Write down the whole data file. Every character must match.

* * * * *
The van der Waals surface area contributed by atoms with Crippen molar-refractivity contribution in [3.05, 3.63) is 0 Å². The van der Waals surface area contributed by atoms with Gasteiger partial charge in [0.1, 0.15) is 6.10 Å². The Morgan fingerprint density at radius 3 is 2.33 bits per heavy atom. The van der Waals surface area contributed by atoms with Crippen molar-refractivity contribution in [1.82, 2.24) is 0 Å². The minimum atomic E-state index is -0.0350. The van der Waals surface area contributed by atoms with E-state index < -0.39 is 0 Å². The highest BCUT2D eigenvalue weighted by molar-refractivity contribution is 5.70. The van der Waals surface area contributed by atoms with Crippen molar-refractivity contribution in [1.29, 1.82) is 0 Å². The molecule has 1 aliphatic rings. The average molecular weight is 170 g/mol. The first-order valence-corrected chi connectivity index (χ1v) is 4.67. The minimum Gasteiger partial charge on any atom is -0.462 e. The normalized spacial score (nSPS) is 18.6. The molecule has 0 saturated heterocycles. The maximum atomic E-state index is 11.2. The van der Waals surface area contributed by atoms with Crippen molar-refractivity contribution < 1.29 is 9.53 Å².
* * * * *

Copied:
The van der Waals surface area contributed by atoms with Crippen molar-refractivity contribution in [3.05, 3.63) is 0 Å². The van der Waals surface area contributed by atoms with Gasteiger partial charge in [0.1, 0.15) is 6.10 Å². The Morgan fingerprint density at radius 3 is 2.33 bits per heavy atom. The van der Waals surface area contributed by atoms with Crippen molar-refractivity contribution in [1.82, 2.24) is 0 Å². The minimum atomic E-state index is -0.0350. The van der Waals surface area contributed by atoms with E-state index < -0.39 is 0 Å². The highest BCUT2D eigenvalue weighted by molar-refractivity contribution is 5.70. The van der Waals surface area contributed by atoms with Crippen molar-refractivity contribution in [1.29, 1.82) is 0 Å². The molecule has 1 aliphatic rings. The average molecular weight is 170 g/mol. The first-order valence-corrected chi connectivity index (χ1v) is 4.67. The minimum Gasteiger partial charge on any atom is -0.462 e. The normalized spacial score (nSPS) is 18.6. The molecule has 0 saturated heterocycles. The maximum atomic E-state index is 11.2. The van der Waals surface area contributed by atoms with Crippen molar-refractivity contribution < 1.29 is 9.53 Å².